The only things standing in the way of the private management of the Pennsylvania Lottery are reviews by the Attorney General, Treasurer, and Auditor General. They each have 30 days to review Governor Tom Corbett’s decision to hand the administration of the Lottery over to Camelot Global Services. Their review is limited to the scope of their offices.
“The Attorney General reviews it for its legality, the Treasurer on its financials,” said Jay Pagni, a spokesman for the Department of General Services. “None can review on policy.”
Regardless, no one should have to review this move on policy because it is good public policy. Proceeds from the Lottery go to underwrite prescription drugs for seniors and to fund other programs for older Pennsylvanians. The Lottery last year generated more than $1 billion. Camelot is promising to increase that amount by at least 10 percent. This means more benefits for older Pennsylvanian’s and less of a burden on the Commonwealth’s taxpayers.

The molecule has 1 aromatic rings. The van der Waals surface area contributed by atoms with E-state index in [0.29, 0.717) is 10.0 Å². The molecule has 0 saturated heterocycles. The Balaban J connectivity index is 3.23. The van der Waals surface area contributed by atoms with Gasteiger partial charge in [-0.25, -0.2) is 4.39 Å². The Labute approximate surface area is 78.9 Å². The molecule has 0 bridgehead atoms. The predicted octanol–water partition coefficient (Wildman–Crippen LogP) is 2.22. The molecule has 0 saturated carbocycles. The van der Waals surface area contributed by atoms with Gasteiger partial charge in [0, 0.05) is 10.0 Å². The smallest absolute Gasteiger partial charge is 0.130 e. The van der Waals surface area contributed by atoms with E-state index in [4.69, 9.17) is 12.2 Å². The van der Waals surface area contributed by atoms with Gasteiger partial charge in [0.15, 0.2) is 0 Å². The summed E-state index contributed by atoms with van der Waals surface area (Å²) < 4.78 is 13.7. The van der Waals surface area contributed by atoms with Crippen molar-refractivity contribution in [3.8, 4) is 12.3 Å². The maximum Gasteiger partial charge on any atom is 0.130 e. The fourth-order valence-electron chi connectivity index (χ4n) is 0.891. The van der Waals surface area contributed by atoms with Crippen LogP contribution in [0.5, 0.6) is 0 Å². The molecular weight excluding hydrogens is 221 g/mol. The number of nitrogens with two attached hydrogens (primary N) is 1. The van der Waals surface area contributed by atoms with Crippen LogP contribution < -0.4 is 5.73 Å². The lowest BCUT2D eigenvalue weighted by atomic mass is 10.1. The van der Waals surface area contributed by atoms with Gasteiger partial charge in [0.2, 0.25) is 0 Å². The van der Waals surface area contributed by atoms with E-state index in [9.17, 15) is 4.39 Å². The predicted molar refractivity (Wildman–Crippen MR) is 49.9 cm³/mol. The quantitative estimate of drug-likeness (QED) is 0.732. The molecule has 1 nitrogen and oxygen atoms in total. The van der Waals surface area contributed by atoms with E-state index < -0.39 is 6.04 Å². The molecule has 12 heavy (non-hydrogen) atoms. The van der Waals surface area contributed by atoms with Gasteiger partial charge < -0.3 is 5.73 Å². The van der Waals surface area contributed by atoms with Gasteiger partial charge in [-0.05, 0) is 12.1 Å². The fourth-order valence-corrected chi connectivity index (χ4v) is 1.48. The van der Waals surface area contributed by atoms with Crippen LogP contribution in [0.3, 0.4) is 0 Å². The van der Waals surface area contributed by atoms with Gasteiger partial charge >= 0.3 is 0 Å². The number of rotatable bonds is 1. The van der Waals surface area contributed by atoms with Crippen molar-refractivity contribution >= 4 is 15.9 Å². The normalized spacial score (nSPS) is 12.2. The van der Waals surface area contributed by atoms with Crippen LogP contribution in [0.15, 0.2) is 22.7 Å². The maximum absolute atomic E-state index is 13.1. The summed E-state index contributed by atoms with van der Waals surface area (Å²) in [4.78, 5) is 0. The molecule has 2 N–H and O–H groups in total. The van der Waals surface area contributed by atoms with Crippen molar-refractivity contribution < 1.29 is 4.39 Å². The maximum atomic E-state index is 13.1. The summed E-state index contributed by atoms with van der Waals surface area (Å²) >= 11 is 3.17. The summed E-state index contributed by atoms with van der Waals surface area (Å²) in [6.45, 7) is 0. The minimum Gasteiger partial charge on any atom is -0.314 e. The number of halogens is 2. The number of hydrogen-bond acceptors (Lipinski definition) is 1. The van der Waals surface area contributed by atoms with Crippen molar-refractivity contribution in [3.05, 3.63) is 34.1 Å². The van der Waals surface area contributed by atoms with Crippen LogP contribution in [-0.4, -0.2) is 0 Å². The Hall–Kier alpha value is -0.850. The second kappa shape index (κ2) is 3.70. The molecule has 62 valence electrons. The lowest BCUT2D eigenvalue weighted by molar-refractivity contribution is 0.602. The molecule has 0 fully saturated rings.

The Administration says the move is necessary because by 2030, 25 percent of the state’s population will be 60 or older.
The Governor signed the contract with Camelot Global Services last week. In another week or two he is set to announce a plan to privatize the Liquor Control Board (LCB).
The very announcement of the plan is perhaps more important than its details. The Governor breathed new life into the privatization late last year when he said it would be one of his top priorities in the new year. House Floor Leader Mike Turzai (R-Allegheny) fell shy of the support he needed to get the plan a vote on the floor. The Governor’s active backing of privatizing the LCB could put it over the top.
“The process of right-sizing state government after many years of unchecked growth is finally underway,” said PMA Executive Director David N. Taylor. “Pennsylvanians deserve a state government that successfully upholds its Constitution requirements while living within the taxpayers’ means. Meeting that goal will require getting more value out of dollars already being spent, finding new and better ways to fulfill state government functions, and divesting assets and functions that are not central to state government’s mission. It is heartening to see the first steps in that direction.”